|An Alameda County Superior Court judge Tuesday blocked the Pleasanton City Council from hearing the results of a petition aimed at forcing a public vote to overturn the council's decision that approved the Oak Grove housing and open space project.
Judge Ken Burr granted a temporary restraining order at the request of Oak Grove developers Jennifer Lin and her brother Frederic Lin. The order prevented City Clerk Karen Diaz from reporting the official results of a citizens' group's effort to gain enough signatures from registered voters to qualify their measure for the June 5 ballot.
The Registrar advised Diaz last week and also sent a letter to Kay Ayala, who heads the citizens' group called Save Pleasanton Hills, reporting certification of 5,225 signatures collected by the group. A total of 3,700 signatures were required--representing 10 percent of the number who voted in the city's last election on November 2006, to place the anti-Oak Grove measure on the ballot.
Tuesday's restraining order, issued at the request of the Lins' San Francisco attorney Clark Morrison, is temporary. Burr, who was filling in for Superior Court Judge Frank Roesch, gave no indication when the restraining order might be lifted so that the Pleasanton council could proceed with accepting the Registrar's report and deciding whether to place the measure on the ballot or to rescind its action that approved the project.
There are also two other legal actions pending before Roesch: a suit by the Lins to toss out the Save Pleasanton Hills petition because of irregularities in the way the group obtained its signatures and a claim that it misrepresented the Lins' project plans in brochures and newspaper ads it placed.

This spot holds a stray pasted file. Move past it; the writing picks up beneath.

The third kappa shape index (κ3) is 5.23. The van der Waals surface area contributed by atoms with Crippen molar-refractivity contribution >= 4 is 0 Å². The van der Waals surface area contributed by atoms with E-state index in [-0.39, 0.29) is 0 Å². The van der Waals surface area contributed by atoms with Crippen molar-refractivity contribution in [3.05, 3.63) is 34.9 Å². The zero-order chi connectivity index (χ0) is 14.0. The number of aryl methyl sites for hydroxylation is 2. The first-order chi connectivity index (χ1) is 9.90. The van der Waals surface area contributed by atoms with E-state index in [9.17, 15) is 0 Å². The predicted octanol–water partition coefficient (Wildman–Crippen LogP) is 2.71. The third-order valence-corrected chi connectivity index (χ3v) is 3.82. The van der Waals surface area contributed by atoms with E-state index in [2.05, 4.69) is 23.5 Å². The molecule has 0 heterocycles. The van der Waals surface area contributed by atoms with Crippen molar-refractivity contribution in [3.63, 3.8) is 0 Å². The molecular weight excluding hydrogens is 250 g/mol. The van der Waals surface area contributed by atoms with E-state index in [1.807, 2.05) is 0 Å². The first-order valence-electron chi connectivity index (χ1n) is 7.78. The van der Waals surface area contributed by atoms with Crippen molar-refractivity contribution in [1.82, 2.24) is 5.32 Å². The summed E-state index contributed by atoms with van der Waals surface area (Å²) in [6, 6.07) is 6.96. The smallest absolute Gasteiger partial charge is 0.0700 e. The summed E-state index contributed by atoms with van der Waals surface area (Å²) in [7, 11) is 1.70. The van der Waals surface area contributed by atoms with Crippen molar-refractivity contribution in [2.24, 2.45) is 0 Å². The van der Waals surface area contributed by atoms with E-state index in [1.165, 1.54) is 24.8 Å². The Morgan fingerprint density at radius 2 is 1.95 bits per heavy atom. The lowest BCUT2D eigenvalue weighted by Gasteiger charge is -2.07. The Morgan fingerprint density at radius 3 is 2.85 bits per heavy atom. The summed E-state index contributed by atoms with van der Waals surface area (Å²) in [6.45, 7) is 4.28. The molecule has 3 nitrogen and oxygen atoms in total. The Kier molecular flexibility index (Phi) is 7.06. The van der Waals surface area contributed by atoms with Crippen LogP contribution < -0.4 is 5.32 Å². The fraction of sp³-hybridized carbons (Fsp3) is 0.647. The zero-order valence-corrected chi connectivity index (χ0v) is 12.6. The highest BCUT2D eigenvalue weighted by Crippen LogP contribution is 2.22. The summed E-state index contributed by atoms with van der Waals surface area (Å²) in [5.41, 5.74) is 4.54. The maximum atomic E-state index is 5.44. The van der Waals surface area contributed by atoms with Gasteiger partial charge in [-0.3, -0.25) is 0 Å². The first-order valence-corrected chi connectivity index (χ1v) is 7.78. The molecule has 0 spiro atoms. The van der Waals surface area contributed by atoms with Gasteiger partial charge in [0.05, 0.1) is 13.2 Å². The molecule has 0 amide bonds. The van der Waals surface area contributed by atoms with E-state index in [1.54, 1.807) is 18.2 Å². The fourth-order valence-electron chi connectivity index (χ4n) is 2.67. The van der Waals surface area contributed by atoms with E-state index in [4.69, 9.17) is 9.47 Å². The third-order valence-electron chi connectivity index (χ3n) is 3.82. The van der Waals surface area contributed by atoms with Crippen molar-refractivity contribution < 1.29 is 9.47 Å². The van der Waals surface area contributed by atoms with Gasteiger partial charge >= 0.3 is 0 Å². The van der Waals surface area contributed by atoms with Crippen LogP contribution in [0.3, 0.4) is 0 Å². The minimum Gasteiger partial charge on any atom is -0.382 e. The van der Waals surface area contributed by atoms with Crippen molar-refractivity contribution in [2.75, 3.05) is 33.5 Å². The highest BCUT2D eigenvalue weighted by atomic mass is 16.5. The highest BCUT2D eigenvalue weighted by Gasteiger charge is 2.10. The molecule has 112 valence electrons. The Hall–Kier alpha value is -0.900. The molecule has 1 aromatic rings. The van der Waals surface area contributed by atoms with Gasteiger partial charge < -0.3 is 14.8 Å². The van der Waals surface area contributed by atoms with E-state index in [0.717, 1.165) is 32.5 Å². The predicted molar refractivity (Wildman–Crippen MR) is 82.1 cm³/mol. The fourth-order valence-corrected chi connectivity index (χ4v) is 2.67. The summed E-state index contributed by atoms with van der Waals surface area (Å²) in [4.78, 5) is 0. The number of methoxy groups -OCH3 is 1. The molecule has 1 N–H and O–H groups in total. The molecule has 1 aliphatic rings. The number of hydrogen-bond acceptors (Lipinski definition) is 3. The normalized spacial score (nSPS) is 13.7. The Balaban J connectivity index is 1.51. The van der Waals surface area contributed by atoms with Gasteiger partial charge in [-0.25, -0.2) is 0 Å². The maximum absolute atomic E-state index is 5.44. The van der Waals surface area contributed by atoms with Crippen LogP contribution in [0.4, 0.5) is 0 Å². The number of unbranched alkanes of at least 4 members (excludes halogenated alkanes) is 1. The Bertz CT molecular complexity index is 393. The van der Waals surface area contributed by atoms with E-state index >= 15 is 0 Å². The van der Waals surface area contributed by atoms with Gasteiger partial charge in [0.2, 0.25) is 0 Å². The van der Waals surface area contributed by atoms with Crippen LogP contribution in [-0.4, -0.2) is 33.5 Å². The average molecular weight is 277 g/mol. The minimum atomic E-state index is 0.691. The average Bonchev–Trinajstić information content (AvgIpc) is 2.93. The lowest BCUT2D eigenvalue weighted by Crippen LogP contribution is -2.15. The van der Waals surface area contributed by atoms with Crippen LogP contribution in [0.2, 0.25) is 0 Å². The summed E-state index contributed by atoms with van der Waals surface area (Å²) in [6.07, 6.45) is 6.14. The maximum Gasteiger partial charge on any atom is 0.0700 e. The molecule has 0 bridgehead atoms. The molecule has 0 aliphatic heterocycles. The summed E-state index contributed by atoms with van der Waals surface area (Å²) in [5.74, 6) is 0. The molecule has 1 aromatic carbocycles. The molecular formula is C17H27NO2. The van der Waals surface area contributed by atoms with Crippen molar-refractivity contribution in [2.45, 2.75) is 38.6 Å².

An enraged Kay Ayala, who spearheaded the 30-day signature gathering process through the Thanksgiving holidays, filed a legal brief in responses with Roesch's court ruling asking that he set aside the Lins' suit as a violation of its supporters' free speech rights. The plea was filed under California's "Strategic Lawsuits Against Public Participation"--or SLAPP--which seeks to block efforts to curb voter referendum efforts.
Roesch has set Feb. 22 as the date to hear both complaints.
City Attorney Michael Roush said it's unclear if Burr, Roesch or another Superior Court judge will handle the opposing legal briefs. If the restraining order against City Clerk Diaz is lifted, the council could proceed at its meeting on Feb. 5 to accept the Ayala petition and signatures.
But the council's next action--deciding whether to place the Ayala measure on the June 5 ballot or to rescind its vote approving the Oak Grove project--can't proceed until the court decided the Lins' and Ayala legal matters. If a judge would rule in favor of the Lins, agreeing with the Hong Kong-based developers that the Ayala group's effort should be invalidated, the issue is over and the Lins can start building.
At stake is the plan approved by the council to allow the Lins to developed 51 large-size custom home lots on 77 acres of property they own atop Kottinger Ranch, a community they also developed. As part of that development agreement, the Lins also agreed to give to the city of Pleasanton 496 wooded hilltop acres that they own adjacent to the housing project, which the city plans to use for trails, picnic areas and as open space.
The land grant, the largest Pleasanton has ever been offered, is part of a plan by Mayor Jennifer Hosterman and Councilman Matt Sullivan to acquire 2,000 acres or more across the southeast hills of the city as open space, similar to the acreage to the west now under the control of the East Bay Regional Park District and Pleasanton.